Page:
The debate around detoxing
The conversations that happen around the water cooler or the coffee machine after the Christmas and holiday festivities quite often involve a couple of key topics: food (too much of it), exercise (a little on the low side) and weight (where did that come from?).
Enter the practice of ‘detoxing’. Detoxifying the body is not new, but every new year, detox diets are really quite fashionable. Apparently, if you are feeling a bit low and lacking in energy, a spot of detox will do the trick.
These detox diets – often celebrity driven – promise to flush poisons from your body, purge kilos of excess fat, produce a flawless complexion, and boost your immune system.
Funnily enough, so called ‘detoxes’ are not needed to gain such benefits, healthy eating and regular exercise will do it!
The idea of detoxifying your body of so-called harmful substances has been around for centuries and like most fad diets, come and go with fashion.
At Healthier Workplace WA, we know that the human body is very clever. So clever, that it rids itself of toxins whenever they come by, using helpful organs like the lungs, liver, kidneys, also aided by our gastrointestinal tract and our immune system.
The liver plays a leading role, as most of the end products of digestion of food and drinks are transported directly to the liver. Poisons and drugs are also metabolised and detoxified in the liver, so it’s an important organ to look after.
The great news is that you do not need to externally detox your body by going on a fad diet. There is no scientific evidence to suggest that detox diets actually work.
There are many detox diets around and all fit into the ‘fad diet’ category. These diets often recommend avoiding whole food groups or relying on liquids only (e.g. juice diet), and if followed for any length of time can be dangerous to health. Fad or detox diets are particularly dangerous for children, teenagers, pregnant or breastfeeding women and the elderly.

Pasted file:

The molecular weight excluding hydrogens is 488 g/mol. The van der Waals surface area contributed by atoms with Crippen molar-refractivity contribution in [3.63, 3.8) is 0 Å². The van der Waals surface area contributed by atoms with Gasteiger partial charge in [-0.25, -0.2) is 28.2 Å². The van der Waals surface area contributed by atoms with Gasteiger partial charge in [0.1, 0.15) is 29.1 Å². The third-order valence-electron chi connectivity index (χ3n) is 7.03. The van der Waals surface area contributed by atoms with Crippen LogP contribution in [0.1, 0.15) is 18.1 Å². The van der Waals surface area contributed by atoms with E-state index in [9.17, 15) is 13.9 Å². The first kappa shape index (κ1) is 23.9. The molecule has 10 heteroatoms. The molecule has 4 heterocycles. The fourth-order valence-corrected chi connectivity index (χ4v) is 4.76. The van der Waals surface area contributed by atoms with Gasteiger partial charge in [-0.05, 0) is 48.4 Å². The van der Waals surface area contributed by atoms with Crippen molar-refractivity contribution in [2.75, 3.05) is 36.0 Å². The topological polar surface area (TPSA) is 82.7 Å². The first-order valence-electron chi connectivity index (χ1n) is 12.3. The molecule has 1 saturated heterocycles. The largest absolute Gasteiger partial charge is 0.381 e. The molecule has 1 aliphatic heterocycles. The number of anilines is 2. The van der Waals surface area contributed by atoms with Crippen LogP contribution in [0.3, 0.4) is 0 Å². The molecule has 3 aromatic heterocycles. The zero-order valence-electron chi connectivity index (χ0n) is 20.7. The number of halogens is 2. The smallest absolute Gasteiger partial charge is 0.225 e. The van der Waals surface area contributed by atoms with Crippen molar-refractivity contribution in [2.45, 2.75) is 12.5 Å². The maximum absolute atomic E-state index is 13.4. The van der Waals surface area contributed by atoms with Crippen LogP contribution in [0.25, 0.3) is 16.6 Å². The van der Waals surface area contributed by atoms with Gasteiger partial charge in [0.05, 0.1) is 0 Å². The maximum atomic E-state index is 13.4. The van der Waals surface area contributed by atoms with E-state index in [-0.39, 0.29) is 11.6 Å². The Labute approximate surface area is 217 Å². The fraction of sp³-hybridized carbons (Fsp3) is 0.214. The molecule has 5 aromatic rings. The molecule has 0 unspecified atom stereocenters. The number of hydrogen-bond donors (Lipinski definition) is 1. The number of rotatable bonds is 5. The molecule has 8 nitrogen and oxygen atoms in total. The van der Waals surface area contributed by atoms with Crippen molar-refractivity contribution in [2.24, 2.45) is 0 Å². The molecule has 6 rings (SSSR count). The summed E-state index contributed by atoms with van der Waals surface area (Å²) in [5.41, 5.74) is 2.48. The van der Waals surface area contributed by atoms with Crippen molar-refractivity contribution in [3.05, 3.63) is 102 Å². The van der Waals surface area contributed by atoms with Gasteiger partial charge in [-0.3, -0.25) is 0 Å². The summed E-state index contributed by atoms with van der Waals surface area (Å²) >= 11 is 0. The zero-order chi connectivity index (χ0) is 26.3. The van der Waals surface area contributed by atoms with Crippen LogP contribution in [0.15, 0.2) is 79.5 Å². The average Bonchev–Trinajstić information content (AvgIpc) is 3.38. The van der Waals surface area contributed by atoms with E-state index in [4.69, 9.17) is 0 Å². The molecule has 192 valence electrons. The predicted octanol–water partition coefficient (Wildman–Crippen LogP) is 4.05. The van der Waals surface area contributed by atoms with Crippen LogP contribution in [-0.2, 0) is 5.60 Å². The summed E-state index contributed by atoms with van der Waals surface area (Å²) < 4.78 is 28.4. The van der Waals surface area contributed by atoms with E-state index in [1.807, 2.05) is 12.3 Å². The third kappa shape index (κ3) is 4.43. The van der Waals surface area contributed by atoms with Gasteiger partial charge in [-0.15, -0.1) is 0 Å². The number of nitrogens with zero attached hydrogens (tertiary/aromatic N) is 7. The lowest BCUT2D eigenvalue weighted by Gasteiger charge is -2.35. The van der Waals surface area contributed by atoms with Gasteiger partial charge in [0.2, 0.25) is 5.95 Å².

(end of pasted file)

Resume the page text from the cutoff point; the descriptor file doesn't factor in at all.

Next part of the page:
A very popular detoxing practice is to have a wheatgrass shot when strolling past the local juice bar. It’s the beautiful looking green grass on the counter. You will love it if you have the appetite of a cow and don’t mind the flavour of grass. There are many touted benefits of wheatgrass and the only thing it supposedly can not do is wash your clothes. Of course, none of the wheatgrass health claims have ever been proven.
To gain energy, support your immune system and feel revitalised, it is easier and more effective to avoid cigarettes and reduce your intake of alcohol, saturated and trans fats, salt and foods and drinks high in added sugar. For even better results, combine this with a diet high in fruit, vegetables, legumes and whole grains and, of course, get your body moving.
If you want to improve your health, My Healthy Balance is a free online program designed by health professionals including dietitians, diabetes educators, nutritionists and health promotion professionals.
Until next time...
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